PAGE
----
Those who approach the study of Shakespeare under the sober and vigorous guidance of Johnson will meet with fewer exciting adventures, but they will not see less of the subject. They will hear the greatness of Shakespeare discussed in language so quiet and modest as to sound tame in ears accustomed to hyperbole, but they will not, unless they are very dull or very careless, fall into the error of supposing that Johnson's admiration for Shakespeare was cold or partial. This therefore is the praise of Shakespeare, that his drama is the mirrour of life; that he who has mazed his imagination, in following the phantoms which other writers raise up before him, may here be cured of his delirious extasies, by reading human sentiments in human language, by scenes from which a hermit may estimate the transactions of the world, and a confessor predict the progress of the passions.' The great moments of Shakespeare's drama had thrilled and excited Johnson from his boyhood up. When he was nine years old, and was reading Hamlet alone in his father's kitchen, the ghost scene made him hurry upstairs to the street door, that he might see people about him, and be saved from the terrors of imagination. Perhaps he remembered this early experience when he wrote, in his notes on Macbeth—He that peruses Shakespeare looks round alarmed, and starts to find himself alone.' In his mature age he could not bear to read the closing scenes of King Lear and Othello. His notes on some of Shakespeare's minor characters, as, for instance, his delightful little biographical comment on the words • Exit Pistol ', in King Henry V, show with what keenness of zest he followed the incidents of the drama and with what sympathy he estimated the persons. It is difficult to find a meaning for those who assert that Johnson was insensible to what he himself called 'the transcendent and unbounded genius' of Shakespeare.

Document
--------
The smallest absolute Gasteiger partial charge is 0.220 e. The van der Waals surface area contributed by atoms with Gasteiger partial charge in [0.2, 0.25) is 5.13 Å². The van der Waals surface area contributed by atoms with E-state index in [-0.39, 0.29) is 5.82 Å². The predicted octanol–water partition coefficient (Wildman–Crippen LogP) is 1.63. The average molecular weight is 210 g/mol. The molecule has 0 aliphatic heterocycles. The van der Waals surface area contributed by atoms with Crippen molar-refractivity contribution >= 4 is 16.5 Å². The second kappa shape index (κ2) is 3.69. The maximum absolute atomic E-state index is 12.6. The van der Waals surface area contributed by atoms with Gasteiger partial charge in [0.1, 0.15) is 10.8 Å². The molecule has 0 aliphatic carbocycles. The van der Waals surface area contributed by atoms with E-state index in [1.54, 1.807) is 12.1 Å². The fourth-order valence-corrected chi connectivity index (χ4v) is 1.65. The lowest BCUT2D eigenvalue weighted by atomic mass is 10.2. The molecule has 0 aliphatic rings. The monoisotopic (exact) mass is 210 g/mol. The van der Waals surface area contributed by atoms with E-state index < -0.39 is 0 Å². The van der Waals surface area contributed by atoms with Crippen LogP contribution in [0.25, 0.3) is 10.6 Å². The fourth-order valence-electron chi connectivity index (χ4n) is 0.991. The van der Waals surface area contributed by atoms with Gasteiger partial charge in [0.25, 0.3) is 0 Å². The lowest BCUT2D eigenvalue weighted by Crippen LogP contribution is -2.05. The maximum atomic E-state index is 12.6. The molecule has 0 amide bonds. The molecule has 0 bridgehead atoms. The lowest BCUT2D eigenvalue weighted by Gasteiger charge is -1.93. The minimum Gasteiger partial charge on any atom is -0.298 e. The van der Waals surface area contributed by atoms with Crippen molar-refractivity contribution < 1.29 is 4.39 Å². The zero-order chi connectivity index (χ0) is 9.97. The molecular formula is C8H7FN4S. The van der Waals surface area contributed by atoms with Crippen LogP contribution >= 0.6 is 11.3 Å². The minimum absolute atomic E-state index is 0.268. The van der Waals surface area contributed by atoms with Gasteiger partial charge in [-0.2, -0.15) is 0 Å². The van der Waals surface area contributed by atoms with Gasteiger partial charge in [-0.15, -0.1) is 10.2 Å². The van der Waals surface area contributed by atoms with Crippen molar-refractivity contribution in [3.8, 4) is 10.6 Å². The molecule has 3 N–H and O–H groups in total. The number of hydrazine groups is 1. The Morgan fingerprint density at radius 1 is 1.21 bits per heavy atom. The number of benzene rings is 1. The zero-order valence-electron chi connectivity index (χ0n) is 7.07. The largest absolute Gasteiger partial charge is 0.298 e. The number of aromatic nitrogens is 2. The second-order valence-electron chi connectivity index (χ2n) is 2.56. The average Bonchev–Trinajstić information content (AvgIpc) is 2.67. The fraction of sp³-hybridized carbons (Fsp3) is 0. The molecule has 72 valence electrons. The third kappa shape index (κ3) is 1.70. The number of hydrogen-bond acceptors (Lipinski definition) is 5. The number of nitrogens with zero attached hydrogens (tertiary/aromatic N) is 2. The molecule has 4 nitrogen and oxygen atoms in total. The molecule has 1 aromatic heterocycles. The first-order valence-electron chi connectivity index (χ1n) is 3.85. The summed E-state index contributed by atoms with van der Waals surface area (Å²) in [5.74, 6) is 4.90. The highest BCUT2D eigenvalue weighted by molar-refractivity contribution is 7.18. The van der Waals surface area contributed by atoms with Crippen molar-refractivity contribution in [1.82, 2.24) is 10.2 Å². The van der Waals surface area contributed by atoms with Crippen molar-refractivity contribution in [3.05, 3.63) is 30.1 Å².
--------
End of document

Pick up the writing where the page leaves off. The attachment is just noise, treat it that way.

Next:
His Preface was not altogether pleasing to idolaters of Shakespeare even in his own age. It was virulently attacked, and although he published no reply, his defence of himself is expressed in a letter to Charles Burney "We must confess the faults of our favourite,' he says, ' to gain credit to our praise of his excellencies. He that claims, either in himself or for another, the honours of perfection, will surely injure the reputation which he designs to assist.' The head and front of Johnson's offending was that he wrote and spoke of Shakespeare as one man may fitly speak of another. He claimed for himself the citizenship of that republic in which Shakespeare is admittedly pre-eminent; and dared to enumerate Shakespeare's faults. The whole tale of these, as they are catalogued by Johnson, might be ranged under two heads—carelessness, and excess of conceit. It would be foolish to deny these charges : the only possible reply to them is that Shakespeare's faults are never defects; they belong to superabundant power,-power not putting forth its full resources even in the crisis of events ; or power neglecting the task in hand to amuse itself with irresponsible display. The faults are of a piece with the virtues ; and Johnson as good as admits this when he says that they are sufficient to obscure and overwhelm any other merit'. None but Shakespeare, that is to say, could move easily and triumphantly under the weight of Shakespeare's faults. The detailed analysis of the faults is a fine piece of criticism, and has never been seriously challenged.
A deep-lying cause, not very easy to explain, which has. interfered with the modern appreciation of Johnson, is to be found in the difference between the criticism of his day and the criticism which is now addressed to a large and ignorant audience. He assumed in his public, a fair measure of knowledge and judgement; he ventured to take many things for granted, and to discuss knotty points as a man might discuss them in the society of his friends and equals. He was not always successful in his assumptions, and more than once had to complain of the stupidity which imagined him to deny the truths that he honoured with silence. When he quoted the description of the temple, in Congreve's Mourning Bride, as being superior in its kind to anything in Shakespeare, he encountered a storm of protest, the echoes of which persist to this day. His answer to Garrick's objections deserves a wider application : Sir, this is not comparing Congreve on the whole with Shakespeare on the whole ; but only maintaining that Congreve has one finer passage than any that can be found in Shakespeare . Sir, a man may have no more than ten guineas in the world, but he may have those ten guineas in one piece ; 'and so may have a finer piece than a man who has